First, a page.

“That’s not a nice thing to say,” the woman said. I laughed out loud, whereupon the party of three looked at me. I was leaning against the wall on a corner of Commercial Street in the old port area of Portland, Maine watching people. Usual collection: old, young, singles, groups and families wandered, strolled and walked purposefully past me. Most are tourists of some sort, Mainers coming to the big city for the weekend or the day, people from the states farther south and a smattering of tourists from farther away—like me from ‘The West Coast’.
Akemi and I are visiting her dad near Bangor, Maine. If you haven’t heard the story of why and how we were visiting her dad, it is a story for another day. We are driveway surfing on Dad’s driveway. We try to leave for a few days every couple of weeks to go visit some of the more far off places. Gives us and him a break and allows us to empty tanks and see other places. We tried to stop in Portland a couple of weeks ago, but it didn’t work out that well—Portland is not an RV friendly place. It just doesn’t have the space for parking or really for driving around to make it comfortable. Hence, we decided the two-hour drive down from Bangor for a day trip would be worth the effort, especially since I wouldn’t have to drive.
We arrived in time for lunch. We wondered around the old port district for a while before deciding the best deal would be to go back to J’s Oysters next to the parking lot where we left the truck. “The wait will 30-45 minutes,” Akemi tells me.
After the nice, young host assured me that if we missed the call she would put us at the top of the list when we got back, I set my watch for 30 minutes and we went off to explore the waterfront. Mostly looking at the boats alongside the docks surrounding the parking lot and watching the people hauling stuff in dock carts (two-wheel carts ubiquitous on boat docks around the world). We returned 27 and a half minutes after we left. Just in time to review the menu before my name was called. Lunch was tasty and nutritious too! Clam chowder for me, salmon skewer for Peggy and crab-salad for Akemi. Each was pleasant and well-presented while being reasonably priced—yea! (jsoysterportland.com)
Off to the bakery for dessert and bread to take home with a bit of shopping in between and each way. “Here, you can eat this….” Mom to screaming-in-anger 4-year-old. I know I frowned with the judgement that they are building a self-absorbed monster.
Leaning on the wall at the corner I watch and listen. “I said that at dinner last night, wait, were you there?” the lanky young urbanite in checkered shorts said to the obviously related also young man in a polo shirt and khakis. I can’t decide if one of the young men is gay, or if I just don’t know east coast styles well enough to know the difference (and no I don’t really care except to try to observe my way out of a paper bag). “No, I was still on the plane then…” the conversation continued, but farther away and quieter.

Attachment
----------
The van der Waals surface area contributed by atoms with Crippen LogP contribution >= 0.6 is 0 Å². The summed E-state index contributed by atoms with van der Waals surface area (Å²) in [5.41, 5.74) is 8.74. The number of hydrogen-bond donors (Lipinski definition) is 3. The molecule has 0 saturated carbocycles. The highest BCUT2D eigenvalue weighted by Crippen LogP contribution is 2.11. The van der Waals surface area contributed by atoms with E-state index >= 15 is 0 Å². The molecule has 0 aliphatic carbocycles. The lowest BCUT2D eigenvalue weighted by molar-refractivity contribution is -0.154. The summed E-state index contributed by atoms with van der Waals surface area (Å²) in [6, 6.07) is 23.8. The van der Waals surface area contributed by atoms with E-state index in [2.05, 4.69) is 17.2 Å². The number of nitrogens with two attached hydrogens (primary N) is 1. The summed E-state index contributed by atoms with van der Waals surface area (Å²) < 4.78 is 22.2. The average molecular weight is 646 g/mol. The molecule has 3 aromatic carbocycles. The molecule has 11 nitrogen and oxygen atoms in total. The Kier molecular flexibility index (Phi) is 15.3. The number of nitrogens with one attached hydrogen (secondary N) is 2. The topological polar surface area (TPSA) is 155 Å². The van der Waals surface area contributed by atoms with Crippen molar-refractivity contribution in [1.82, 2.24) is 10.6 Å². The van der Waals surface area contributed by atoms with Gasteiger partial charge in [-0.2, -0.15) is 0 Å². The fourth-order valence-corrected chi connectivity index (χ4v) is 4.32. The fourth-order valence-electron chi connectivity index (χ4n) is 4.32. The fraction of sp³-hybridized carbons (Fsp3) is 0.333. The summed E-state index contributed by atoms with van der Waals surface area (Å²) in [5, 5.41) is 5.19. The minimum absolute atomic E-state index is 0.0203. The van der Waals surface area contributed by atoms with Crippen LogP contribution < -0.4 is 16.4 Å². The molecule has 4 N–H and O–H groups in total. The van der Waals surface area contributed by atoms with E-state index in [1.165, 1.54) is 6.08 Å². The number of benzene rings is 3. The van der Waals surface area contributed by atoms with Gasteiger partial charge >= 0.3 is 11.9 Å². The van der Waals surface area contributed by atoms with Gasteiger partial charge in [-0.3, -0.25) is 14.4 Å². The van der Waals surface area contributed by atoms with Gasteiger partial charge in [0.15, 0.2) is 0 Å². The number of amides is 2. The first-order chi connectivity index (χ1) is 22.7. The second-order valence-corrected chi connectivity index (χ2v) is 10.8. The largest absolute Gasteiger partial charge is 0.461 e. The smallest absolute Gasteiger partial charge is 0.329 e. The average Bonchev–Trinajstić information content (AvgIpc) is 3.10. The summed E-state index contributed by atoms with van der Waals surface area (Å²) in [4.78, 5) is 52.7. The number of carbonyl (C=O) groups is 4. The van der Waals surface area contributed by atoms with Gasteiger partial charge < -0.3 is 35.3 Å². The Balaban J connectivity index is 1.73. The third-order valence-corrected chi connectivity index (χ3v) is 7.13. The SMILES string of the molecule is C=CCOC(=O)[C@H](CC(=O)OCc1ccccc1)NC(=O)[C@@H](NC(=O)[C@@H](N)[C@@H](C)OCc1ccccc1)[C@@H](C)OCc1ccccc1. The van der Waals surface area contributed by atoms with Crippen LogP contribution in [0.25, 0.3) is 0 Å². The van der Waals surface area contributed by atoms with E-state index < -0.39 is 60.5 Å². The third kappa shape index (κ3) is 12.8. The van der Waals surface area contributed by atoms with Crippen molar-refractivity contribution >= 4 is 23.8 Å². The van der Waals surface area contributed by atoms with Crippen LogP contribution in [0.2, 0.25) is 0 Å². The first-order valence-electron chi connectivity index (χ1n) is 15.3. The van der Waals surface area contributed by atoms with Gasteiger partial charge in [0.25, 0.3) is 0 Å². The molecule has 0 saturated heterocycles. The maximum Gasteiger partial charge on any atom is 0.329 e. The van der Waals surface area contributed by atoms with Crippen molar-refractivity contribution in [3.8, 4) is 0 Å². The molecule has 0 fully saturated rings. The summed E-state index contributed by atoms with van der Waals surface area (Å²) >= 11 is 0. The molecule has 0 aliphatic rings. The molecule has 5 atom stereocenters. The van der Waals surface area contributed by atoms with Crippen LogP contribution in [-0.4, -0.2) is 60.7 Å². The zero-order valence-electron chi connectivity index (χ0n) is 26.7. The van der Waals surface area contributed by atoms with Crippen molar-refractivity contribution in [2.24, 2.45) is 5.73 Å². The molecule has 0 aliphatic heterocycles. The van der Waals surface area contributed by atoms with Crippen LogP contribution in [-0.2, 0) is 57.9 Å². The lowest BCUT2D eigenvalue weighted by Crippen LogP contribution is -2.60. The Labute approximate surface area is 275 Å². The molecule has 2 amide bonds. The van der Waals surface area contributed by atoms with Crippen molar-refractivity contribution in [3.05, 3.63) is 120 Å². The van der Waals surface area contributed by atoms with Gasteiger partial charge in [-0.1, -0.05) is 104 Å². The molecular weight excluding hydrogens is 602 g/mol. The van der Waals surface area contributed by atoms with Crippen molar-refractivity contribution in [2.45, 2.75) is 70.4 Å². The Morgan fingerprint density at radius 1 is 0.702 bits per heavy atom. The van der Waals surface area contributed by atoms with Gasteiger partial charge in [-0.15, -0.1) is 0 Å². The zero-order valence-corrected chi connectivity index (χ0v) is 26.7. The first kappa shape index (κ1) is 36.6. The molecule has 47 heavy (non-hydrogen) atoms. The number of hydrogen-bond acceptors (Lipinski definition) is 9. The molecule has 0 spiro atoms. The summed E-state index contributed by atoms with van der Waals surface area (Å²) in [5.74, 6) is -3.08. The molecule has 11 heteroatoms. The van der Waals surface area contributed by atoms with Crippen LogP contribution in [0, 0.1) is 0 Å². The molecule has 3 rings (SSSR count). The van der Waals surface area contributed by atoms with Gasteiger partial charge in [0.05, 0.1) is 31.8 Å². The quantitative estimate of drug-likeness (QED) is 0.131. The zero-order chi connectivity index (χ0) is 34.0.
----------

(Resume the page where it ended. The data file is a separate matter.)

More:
A frowning, kind of grimacing, man gives me a quick slightly-appraising glance as if to guess why I am leaning on the wall, but continues on his way across the street.
My bride and her sister were in the cooking and kitchenware store a couple of doors down. I had decided that I had seen all I needed from the entrance, surmising that people watching would be in order. “That’s not a nice thing to say,” the woman said. I laughed out loud, whereupon the party of three looked at me.
Smiling, I said “All I heard was ‘not a nice thing to say’ and I don’t even know what the ‘thing’ is, but it sounded like something my wife would say.” All three laugh and turn the corner.
‘Orange’ was written on the young woman’s sweatshirt. “California,” said I as I pointed vaguely in her direction.
“Yes,” she answered. Her sister, living in Washington, DC is a consultant to the federal government and they are visiting Maine because it seemed like a good idea. And they were done with the conversation after 37.3 seconds.
“That thing is annoying” said the middle-aged woman about the foghorn blasting out to sea, even though we couldn’t detect any fog.
The sign said “Keepers of the Lighthouse” at the top and a little way down the list was ‘Dave Duncan 1796’. My brother, Dave Duncan, was a lighthouse keeper in the 1960’s at Point San Luis Lighthouse. Precursor?
“My friend has ducks by her house just up the coast from here,” her voice trembled so much as to force me to concentrate on her mouth and words to understand, “but something is taking them either fish or something and they disappear. I keep telling her that these ducks seem fine.
“Really, mmmm, well maybe there is just more so you don’t notice so much here,” I observe, brilliantly I might add.
“No, I am here every day and there is the same number every day.” We chatted for a bit about her career as the owner of a dental appliance making company and about her husband drinking himself to death after his entire Navy band died in an airplane crash and about my trip in a plane with another Navy band.
At the rest area along the I-95 there is a curio or tourist stuff shop. Akemi and Peggy were across the store when I walked in and shouted in my best commanding tone, “Put that down!” Every woman in the store (no men there) stopped and looked except, of course, for Akemi, who continued to contemplate her purchase. She just laughs at my crazy, that is why she is still my bride, I make her laugh.